Existence, diacritiques, animalité
Existence, Diacritics, Animality
Esistenza, diacritico, animalità
The present book is a collection of 9 essays, emerging from a long and intense research collaboration amongst scholars coming from different backgrounds and traditions. As the book subtitle suggests, these essays focus on the ethical, religious, and political aspects or dimensions of Wittgenstein’s thought
The aim of this book is to focus on the development of national consciousness elaborated around a series of different case studies, in which the terms nation, homeland and people have been applied. This Romantic lexicon identifies similar but various conceptions of the national idea in some countries dominated by Italian, German and Slavic cultures, and in some groups or minorities such as the Jews and the Vlachs in Central and Mediterranean Europe.
Chiasmi International 12 presents an extraordinary, unpublished extract from the first course Merleau-Ponty taught at the Collège de France. It is one of the few places where he speaks of cinema and its literal sense of movement. Thus, a “Special Section” called “Cinema and the Philosophy of Movement” is devoted to this topic. It contains six essays, two of which were written by Chiasmi International editors, Mauro Carbone and Pierre Rodrigo. Moreover, this issue collects a wide scope of essays, focusing specially on Merleau-Ponty’s ontology and on his reflection about dance and painting.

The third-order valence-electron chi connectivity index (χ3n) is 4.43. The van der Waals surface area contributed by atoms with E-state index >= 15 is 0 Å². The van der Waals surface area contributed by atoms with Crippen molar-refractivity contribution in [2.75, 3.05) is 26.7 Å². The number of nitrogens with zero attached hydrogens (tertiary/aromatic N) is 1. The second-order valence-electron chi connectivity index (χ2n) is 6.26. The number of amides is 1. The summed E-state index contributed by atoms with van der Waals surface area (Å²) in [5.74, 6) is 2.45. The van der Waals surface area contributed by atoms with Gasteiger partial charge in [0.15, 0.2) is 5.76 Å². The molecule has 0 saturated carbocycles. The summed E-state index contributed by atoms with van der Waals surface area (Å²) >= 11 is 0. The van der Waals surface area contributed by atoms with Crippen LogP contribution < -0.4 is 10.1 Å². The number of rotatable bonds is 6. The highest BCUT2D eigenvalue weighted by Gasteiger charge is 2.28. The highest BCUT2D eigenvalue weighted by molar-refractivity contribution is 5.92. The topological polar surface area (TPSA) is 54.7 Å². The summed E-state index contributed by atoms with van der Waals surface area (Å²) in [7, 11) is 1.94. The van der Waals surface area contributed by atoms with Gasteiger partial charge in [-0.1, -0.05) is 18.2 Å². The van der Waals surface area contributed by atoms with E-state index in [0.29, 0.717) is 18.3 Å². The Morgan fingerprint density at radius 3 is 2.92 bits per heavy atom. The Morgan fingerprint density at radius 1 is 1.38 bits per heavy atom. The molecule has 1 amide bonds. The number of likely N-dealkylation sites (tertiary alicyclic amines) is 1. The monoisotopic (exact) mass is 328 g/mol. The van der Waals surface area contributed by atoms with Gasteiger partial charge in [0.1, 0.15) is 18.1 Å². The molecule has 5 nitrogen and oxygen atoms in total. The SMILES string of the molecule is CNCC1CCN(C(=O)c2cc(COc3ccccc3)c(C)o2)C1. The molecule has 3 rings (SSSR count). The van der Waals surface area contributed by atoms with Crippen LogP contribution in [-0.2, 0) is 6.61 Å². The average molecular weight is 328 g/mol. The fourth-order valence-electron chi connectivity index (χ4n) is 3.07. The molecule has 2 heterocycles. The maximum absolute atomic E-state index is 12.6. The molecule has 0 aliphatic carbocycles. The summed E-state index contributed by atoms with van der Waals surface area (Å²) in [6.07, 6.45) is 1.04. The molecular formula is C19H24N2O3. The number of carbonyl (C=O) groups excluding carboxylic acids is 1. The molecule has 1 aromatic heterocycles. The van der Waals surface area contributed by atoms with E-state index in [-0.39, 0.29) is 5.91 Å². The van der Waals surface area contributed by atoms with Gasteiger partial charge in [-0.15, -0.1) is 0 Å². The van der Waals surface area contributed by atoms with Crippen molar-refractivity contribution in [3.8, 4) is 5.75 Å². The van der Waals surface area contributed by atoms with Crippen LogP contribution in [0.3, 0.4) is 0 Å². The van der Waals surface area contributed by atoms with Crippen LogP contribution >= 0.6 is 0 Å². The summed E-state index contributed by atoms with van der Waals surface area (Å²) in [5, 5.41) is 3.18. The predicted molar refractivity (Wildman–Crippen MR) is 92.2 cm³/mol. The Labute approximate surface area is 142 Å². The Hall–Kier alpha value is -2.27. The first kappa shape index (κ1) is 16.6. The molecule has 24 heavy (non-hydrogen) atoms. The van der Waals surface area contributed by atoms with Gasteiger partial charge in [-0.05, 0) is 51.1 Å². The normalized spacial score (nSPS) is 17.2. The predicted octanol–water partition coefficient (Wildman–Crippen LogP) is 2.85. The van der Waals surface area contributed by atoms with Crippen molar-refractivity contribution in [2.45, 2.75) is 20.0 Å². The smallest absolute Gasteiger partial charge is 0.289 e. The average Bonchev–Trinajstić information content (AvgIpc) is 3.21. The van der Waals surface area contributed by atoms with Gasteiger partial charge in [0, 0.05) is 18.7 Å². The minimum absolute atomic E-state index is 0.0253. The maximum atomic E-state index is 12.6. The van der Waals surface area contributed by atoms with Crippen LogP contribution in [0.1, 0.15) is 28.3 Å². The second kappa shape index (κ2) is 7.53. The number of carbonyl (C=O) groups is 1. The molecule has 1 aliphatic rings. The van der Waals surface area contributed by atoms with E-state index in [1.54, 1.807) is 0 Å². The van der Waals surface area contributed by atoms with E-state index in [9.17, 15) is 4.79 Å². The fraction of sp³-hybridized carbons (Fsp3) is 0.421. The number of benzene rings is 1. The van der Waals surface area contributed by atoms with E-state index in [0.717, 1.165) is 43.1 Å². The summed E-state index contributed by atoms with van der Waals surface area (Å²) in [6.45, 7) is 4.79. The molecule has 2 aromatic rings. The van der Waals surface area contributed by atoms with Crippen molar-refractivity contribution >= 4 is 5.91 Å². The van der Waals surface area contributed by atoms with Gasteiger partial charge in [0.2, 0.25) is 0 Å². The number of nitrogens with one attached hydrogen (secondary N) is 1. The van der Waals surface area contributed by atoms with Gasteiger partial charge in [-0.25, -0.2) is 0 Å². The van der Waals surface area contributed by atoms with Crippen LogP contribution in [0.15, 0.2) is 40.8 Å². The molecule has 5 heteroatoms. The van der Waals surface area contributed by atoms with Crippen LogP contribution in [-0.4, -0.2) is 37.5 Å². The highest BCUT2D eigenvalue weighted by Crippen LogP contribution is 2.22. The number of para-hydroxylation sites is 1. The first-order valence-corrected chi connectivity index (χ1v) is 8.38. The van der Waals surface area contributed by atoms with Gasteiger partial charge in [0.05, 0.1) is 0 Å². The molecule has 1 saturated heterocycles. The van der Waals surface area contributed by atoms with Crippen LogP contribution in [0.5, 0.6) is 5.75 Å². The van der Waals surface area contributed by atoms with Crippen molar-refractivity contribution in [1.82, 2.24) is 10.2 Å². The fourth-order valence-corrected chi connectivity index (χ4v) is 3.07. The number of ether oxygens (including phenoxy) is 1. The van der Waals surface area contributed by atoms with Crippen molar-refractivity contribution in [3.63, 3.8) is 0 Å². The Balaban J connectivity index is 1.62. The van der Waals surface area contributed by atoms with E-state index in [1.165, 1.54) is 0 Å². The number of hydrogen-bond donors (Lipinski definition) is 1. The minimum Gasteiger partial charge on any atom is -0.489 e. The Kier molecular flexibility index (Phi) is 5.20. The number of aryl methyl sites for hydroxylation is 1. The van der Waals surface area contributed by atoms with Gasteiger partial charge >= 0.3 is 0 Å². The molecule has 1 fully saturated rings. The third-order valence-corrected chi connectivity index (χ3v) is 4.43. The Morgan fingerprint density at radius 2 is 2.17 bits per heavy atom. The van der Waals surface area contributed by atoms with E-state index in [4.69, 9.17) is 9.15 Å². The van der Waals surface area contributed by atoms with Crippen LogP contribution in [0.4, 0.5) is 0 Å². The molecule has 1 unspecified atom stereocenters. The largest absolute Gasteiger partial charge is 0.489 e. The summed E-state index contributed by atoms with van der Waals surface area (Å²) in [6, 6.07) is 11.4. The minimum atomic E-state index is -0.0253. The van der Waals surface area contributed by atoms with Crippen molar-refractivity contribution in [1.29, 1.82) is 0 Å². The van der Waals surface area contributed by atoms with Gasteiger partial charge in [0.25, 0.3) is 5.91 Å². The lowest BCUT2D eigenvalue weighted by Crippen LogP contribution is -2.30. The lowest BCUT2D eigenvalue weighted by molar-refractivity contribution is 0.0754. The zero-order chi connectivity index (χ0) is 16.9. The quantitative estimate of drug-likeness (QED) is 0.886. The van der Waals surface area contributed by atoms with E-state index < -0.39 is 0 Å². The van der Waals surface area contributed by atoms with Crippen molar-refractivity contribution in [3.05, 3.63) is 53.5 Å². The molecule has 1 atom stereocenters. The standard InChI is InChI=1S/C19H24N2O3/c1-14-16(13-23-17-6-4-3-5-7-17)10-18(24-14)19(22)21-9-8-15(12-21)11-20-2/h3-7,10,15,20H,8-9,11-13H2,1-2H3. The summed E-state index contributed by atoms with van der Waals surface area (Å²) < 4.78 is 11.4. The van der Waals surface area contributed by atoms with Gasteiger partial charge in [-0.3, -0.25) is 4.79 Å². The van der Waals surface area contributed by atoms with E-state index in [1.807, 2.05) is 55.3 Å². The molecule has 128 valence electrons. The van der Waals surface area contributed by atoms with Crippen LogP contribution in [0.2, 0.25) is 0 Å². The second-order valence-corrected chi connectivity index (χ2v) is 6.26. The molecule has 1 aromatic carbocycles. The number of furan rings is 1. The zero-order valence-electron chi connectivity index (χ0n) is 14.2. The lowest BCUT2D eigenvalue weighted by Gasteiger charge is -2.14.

The past decade has witnessed a proliferation of writings on queer theories and practices. Drawing together established and emerging scholars in the field, this volume offers a broad, trans-disciplinary and international approach to queer studies. In the light of recent critical perspectives, it proposes a number of theoretical developments concerning three key thematic fields: theories, bodies and texts.
In the contemporary world, the figure of the migrant, moving across spaces, cultures and languages, has acquired unprecedented centrality. Migrants have transformed the ways of representing, and narrating, the transnational world in which they live, responding in new fashions to one of the oldest impulses of men and women of every place and time: the impulse to tell stories. By engaging with notions of diaspora, postcoloniality, nomadism, translation, and exile, Di Maio moves across the Anglophone and Italophone spectra offering a compelling definition of migrant literature at the turn of the millennium.